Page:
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Fine wine market: caution replaces ‘devil-may care spending’ of 2021

Fine wine sales in the third quarter of the year have continued to hold their nerve, despite the deteriorating global macro-economic picture, according to Liv-ex – but the “devil-may care spending spree” of 2021 has become more cautious.  

In its latest quarterly report, the fine wine market place argued that the caution “has well and truly replaced” the exuberance of 2021 due to the “increasingly severe headwinds that have been worrying the market since the latter half of Q1”.

The quarter has also seen the effect of currency volatility and the collapse of the pound. While the third quarter the pound finished down only 1.8% against the Euro at the end of the quarter, it had fallen 7% only a week before.

Liv-ex’s deputy chairman and exchange director Justin Gibbs noted that Sterling’s weakness had helped, “as Dollar and Euro buyers took advantage”, but ultimately, the report concluded that buyers and sellers “prefer stability and without it, risk aversion rises”.

“Whether the market can continue to hold steadfast as major global economies fall into recession remains to be seen,” Gibbs added.

Liv-ex said it had been an “unnerving three months but ones that reflected the increasingly severe headwinds that have been worrying the market since the latter half of Q1″.

There was, for example a “hiccup” in July, when the Liv-ex Fine Wine 100 “slowed to a crawl”, marking its first drop since June 2020, although it did recover during August and September as the pound weakened.

Overall, the underlying picture on the Liv-ex 1000 was “mixed”, the report said, with some small gains. Meanwhile, the Burgundy 150 continued to slow, rising just 3% this quarter, although the Champagne 50 was more robust, rising 8.7% between July and September, and the Italy 100 recovered from a poor Q2 to a gain of 3.7%.

There was some diversification among the top performers too – fewer Burgundies (although Domaine Armand Rousseau’s Chambertin Grand Cru 2011 took the top spot, only Bonneau Martray, Corton Charlemagne 2013 made it into the top eight), with two Rhône wines – Clos Papes Chateauneuf Du Pape and Domaine Jean-Louis Chave, Hermitage – Salon Champagne, Soldera from Italy, California’s Opus One and Taylor’s Port 2000 also on the list.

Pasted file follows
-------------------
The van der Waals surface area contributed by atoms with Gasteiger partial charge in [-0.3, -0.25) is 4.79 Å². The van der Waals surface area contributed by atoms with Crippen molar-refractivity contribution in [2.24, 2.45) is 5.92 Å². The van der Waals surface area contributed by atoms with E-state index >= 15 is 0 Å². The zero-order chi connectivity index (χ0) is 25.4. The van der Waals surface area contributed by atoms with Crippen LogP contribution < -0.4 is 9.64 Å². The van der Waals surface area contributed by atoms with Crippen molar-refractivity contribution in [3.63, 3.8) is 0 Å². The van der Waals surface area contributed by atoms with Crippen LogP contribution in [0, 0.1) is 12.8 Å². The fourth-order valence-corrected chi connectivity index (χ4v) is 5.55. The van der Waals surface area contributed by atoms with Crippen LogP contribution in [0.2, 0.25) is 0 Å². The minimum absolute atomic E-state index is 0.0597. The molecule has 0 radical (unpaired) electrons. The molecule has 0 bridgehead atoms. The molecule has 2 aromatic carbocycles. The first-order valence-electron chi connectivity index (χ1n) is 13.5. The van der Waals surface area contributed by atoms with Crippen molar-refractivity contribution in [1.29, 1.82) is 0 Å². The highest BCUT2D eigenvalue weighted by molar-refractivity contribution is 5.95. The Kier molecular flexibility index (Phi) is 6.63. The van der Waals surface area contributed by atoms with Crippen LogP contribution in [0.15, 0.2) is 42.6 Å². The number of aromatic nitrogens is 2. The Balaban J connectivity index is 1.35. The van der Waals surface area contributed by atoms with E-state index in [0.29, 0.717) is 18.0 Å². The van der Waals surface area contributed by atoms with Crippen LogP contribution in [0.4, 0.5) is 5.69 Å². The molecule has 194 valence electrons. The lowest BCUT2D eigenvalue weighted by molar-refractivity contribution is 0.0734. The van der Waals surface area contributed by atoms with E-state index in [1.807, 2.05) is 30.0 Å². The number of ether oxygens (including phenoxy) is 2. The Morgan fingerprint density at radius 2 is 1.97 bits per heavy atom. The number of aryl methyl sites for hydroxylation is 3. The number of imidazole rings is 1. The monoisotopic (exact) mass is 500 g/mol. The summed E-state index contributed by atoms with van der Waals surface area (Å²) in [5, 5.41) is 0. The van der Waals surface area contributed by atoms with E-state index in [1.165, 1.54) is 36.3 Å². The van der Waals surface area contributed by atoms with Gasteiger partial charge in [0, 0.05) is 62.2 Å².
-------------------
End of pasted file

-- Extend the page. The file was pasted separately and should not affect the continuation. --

Meanwhile Bordeaux increased it overall trade share in Q3 to 35.9% (up from 32.8% the previous quarter) although there were few other changes. California, while remaining in 5th place, saw its share decline slightly, along with Italy.

Top traded wines by value saw Louis Roederer’s Cristal take the top two spots for the 2014 and 2008 vintages (the 2014 was also  the top traded by volume) with Dom Perignon 2012 also in the top 7 by value and this by volume –  Liv-ex said this came as no surprise given the strength of the Champagne 50’s performance.

It concluded that winter – and recession – was coming and although the  headwinds were “increasing to gale force” and stock markets were  “once again on a downward trend” after a summer respite, for fine wine, this means consolidation.

This could be seen in the weaker trade in Italy, California and slowdown in the rate of growth of  The Burgundy 150, although Bordeaux and Champagne’s ability to offer “brand security, a track record, relative value and, crucially, liquidity” had kept them “robust”.

“Exciting vintages on the horizon” might help drive the market and offer to buyers something interesting, it said, pointing to the 2012 vintage Champagnes, the small 2021 vintage in Burgundy that will be released next year and the potential of the 2022 harvest for Bordeaux. However rising costs for growers, négociants, merchants, retailers and collectors may also have an effect. “The effects of the global downturn suggest leaner times ahead”, it concluded.



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